“Family separation did not begin with this administration”

Archbishop José Gomez reflects on recent trip to international border at McAllen, Texas

Archbishop Gomez greets young people at the annual procession in honor of Our Lady of Guadalupe in East Los Angeles in 2015. (Victor Aleman/Angelus News)

I am writing from McAllen, Texas, where I have joined some of my brother bishops to pray and try to bring hope to the hundreds of undocumented children being detained here and in nearby Brownsville.

McAllen is in the Rio Grande Valley, about five miles north of the Mexican border. It is now the center of the humanitarian crisis caused by our government’s policy of separating children from parents caught crossing the border.

Family separation did not begin with this administration. But reports of thousands of children being held in detention facilities across the country has struck a chord in our national conscience. People are waking up to the fact that this is the sad consequence of 25 years of Congress’ failure to fix our broken immigration system.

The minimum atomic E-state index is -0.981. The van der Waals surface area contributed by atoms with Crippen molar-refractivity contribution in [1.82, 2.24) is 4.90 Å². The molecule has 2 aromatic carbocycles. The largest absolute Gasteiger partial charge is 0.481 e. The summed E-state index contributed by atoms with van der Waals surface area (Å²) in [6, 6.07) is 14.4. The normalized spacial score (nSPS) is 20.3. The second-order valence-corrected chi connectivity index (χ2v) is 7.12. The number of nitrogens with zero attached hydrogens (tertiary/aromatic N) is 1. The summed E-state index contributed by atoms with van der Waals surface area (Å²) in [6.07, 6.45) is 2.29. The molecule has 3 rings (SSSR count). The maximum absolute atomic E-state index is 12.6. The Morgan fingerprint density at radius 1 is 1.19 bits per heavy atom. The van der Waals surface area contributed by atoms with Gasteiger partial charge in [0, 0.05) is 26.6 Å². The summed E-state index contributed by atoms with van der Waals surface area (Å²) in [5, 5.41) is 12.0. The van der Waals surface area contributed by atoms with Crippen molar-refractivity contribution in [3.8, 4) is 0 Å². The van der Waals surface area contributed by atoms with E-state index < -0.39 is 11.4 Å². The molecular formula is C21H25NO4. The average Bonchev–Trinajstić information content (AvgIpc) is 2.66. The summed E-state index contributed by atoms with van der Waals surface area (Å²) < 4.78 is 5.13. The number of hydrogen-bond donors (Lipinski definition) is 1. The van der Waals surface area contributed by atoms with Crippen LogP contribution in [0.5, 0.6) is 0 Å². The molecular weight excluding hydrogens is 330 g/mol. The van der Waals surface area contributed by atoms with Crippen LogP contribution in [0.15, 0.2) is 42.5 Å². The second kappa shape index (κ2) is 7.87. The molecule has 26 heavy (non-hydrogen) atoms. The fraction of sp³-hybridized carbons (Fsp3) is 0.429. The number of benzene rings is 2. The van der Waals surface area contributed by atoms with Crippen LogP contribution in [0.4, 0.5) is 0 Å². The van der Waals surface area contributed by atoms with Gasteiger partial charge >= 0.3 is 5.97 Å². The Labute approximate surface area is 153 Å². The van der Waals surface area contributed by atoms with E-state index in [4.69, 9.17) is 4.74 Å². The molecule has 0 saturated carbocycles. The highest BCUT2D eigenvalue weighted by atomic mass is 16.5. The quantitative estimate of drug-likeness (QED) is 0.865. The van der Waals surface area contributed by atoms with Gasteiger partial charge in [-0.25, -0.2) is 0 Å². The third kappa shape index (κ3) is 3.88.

When I leave McAllen, I will be heading to Guadalupe, where once more this year we will be presenting the Virgin with hundreds of prayer requests from the faithful in Los Angeles. Many are heartbreaking appeals that she intercede to help loved ones who have been deported or separated from their families.

And as I was making my way to McAllen, about a 150-mile drive, I was reflecting that perhaps we need to start looking at the immigration issue from this side of the border.

When we look with the eyes of Central American peoples fleeing violence and poverty, we see what America means to them — a beacon of hope, a land where it is still possible to find honest work and dream of a better life for their children.

This is the vision of America that has drawn immigrants and refugees since America’s founding.

But many good people today are anguished over immigration. They talk to me about it and write to me all the time.

We are not against immigrants, they say. What we oppose is illegal immigration. We do not like to see our government separating families, they say. But these parents knew the risks when they tried to cross our borders illegally with their children. It is their own fault.

I understand these people’s frustrations.

But when you talk to parents here in McAllen, when you understand the conditions they were living under in their home countries — then you start to wonder what you would do if you were in their shoes.

Knowing their stories may not change our hearts or minds. And it will not change the fact that these parents broke our laws. But knowing their stories should make us thank God every day that we are not forced to make these kinds of choices in our own lives, for our own families.